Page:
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    ANSWERS TO QUESTIONS YOU MAY HAVE BEEN AFRAID TO ASK!

We work with pharmacies to make sure you have all the information you need to make knowledgeable choices when it comes to insulin pump therapy. Here's a list of commonly asked questions to help with your decisions.

Who can use an insulin pump?

Anyone using multiple daily injections (MDI) of insulin or is being asked to move to MDI.

Who can’t use insulin pump?

People who don't have diabetes – lucky them!

Do I need surgery to use a pump? Is it implanted?

No and no.

What is an insulin pump?

It’s a small, computerized device that delivers fast-acting insulin 24 hours a day through an infusion site that penetrates your skin with a tiny Teflon® or steel tube called a cannula.

Are there different types of pumps?

There are two types of pumps. A line pump, the size of a small cell phone, is typically worn on a belt and uses a thin tube to deliver insulin to an infusion site. A disposable patch pump, about the size of an egg sliced down the middle, is attached to the skin with an adhesive pad and delivers insulin directly into the body.

How many types of pumps are sold in Canada?

There are four different pumps made by four manufacturers:

  • ACCU-CHEK® Spirit Combo (line pump)
  • Animas OneTouch® Ping® and Vibe® (line pumps)
  • Medtronic MiniMed® Paradigm® Veo™ (line pump)
  • Insulet OmniPod® (patch pump)

How does a pump work?

  • The pump holds a small reservoir with a three- to six-day supply of fast-acting insulin. It continuously pushes insulin out of the reservoir to an infusion site that penetrates your skin with a tiny Teflon® or steel tube called a cannula.
  • The cannula is inserted under your skin with a small introducer needle.
  • The infusion site is held in place with a small adhesive pad.

What supplies does a pump use?

The main supplies are:

  • An insulin reservoir (also called a cartridge) that’s generally replaced every three days
  • An infusion set (tubing, cannula, introducer needle, adhesive pad and sometimes an inserter) that’s usually replaced every three days
  • A battery (AA or AAA
  • Insulin

Where do I buy pump supplies?

At your local pharmacy, where you buy insulin and diabetes medications. There’s no dispensing fee on pump supplies.

Can I disconnect a pump?

Yes, for short periods of time when showering, dressing, swimming, etc.

How do I wear a pump?

Many people wear it on their belt, like a cell phone. You can also keep it in your pocket or attach it to your bra. Another option is to put it in a case that can be strapped to various parts of your body.

How do I sleep with a pump?

This is probably the easiest thing to get used to when starting to use a pump! Most people place it under their pillow or on the mattress beside them. There are also accessories you can use.

Is there a pump that works without having to be attached to me with tubing?

Yes, it’s a patch pump. There’s currently one available in Canada called the OmniPod®, manufactured by Insulet. It works like a line pump except there’s no tubing. The entire pump is disposable and usually replaced every three days. It’s held onto your skin by an adhesive pad and controlled by a small remote device. Even though it doesn’t require an infusion set, it tends to be more expensive than a line pump on a monthly usage basis. It also comes with only a Teflon® cannula.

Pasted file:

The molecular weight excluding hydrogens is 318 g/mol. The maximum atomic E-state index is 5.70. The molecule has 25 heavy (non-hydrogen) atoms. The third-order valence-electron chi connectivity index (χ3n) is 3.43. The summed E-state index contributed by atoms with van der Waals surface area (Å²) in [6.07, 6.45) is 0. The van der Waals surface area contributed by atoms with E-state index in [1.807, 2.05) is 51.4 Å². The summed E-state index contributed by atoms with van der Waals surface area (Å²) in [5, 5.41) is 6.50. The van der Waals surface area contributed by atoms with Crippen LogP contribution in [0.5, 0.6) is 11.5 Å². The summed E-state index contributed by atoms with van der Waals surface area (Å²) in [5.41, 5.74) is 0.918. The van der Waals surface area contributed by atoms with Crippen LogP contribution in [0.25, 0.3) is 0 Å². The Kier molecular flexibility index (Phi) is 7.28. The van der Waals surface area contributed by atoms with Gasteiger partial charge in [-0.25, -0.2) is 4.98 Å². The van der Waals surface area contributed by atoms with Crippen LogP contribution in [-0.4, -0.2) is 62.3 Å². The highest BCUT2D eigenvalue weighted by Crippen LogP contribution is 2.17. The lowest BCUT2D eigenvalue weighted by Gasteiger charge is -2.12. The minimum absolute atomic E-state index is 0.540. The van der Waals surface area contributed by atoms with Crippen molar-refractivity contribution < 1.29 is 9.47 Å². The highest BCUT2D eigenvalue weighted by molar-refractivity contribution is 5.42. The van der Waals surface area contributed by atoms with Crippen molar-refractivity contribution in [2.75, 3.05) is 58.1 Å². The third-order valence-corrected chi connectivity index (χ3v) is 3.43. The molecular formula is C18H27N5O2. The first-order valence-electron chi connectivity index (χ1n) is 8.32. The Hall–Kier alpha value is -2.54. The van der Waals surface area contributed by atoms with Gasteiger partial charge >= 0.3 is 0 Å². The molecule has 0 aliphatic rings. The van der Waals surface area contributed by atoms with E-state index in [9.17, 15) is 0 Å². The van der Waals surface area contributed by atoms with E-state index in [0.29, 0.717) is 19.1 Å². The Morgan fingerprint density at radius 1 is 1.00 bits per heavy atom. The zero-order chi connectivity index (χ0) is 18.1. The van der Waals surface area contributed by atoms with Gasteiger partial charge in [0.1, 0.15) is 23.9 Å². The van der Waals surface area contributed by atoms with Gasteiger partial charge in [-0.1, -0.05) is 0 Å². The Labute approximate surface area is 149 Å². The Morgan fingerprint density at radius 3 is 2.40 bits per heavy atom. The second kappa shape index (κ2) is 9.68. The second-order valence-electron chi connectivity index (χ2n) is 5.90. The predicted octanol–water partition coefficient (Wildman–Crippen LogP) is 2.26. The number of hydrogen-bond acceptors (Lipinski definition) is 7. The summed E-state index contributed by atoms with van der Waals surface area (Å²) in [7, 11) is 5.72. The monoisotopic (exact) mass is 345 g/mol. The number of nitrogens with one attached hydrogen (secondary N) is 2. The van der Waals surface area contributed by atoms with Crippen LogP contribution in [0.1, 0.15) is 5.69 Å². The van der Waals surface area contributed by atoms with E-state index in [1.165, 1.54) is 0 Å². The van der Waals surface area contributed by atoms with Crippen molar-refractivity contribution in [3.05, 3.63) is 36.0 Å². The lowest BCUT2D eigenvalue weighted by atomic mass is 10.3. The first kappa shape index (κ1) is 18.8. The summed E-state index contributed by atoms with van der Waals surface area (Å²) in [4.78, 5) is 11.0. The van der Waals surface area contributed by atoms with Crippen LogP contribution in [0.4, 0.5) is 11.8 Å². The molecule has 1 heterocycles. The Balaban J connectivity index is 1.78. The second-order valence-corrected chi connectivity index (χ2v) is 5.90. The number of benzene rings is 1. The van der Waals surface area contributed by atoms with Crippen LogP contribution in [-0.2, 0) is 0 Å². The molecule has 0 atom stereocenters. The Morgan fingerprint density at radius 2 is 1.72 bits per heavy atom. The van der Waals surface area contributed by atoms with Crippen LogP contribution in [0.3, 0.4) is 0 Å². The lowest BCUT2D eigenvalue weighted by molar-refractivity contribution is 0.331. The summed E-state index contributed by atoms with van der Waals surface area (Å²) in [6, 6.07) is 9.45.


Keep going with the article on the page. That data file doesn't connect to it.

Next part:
Do pumps ever break down?

Rarely, but it can happen. When this occurs, your pump’s manufacturer will usually replace it within hours or a day. During this time you may have to temporarily go back to insulin injections.

How long do pumps last?

Their warranty periods are usually four to five years, but many continue to work well after their warranty has expired.

Does a pump work automatically?

Yes and no. Once a pump is programmed with the appropriate amount of insulin to deliver to your body, you still have to tell it when and how much you're eating, and if your blood glucose is too high or too low.

Will a pump monitor my blood glucose level?

No, but if you tell the pump what your blood glucose level is then it can automatically calculate the correct amount of insulin required to bring your glucose back to normal range. Alternatively, there are continuous glucose monitoring systems. They continuously measure your glucose with a tiny sensor inserted under the skin, which sends data to your pump or a small wireless monitor. Used to detect trends and patterns in glucose levels, they do not eliminate finger prick testing needed for the most current glucose readings.

How much do pumps cost and how can I get one?

Pumps cost between $6,500 and $7,500 in Canada. They can only be purchased directly from a pump manufacturer. Most provinces and territories provide financial assistance for pumps and pump supplies, as do many private insurance plans.

How do I start using a pump?

If you’re paying out-of-pocket, a pump manufacturer will have a pump delivered to you in a matter of days and provide training through a healthcare professional or diabetes education centre in your community. But if you’re relying on public or private health insurance, the process often takes a few months and sometimes much longer. In this case, your doctor must confirm you meet the criteria to use a pump. You’ll also need a prescription and pump training from a diabetes educator or clinic. After that, you’ll receive a list of pumps sold in Canada. The pump manufacturer will help process your insurance funding.

Many pump users see their pump as a turning point in diabetes care. Many say: “For the first time in years I can eat when I want to,” or “I can really control my blood sugar now and I feel better too.”
Source: Pumping Insulin, Walsh and Roberts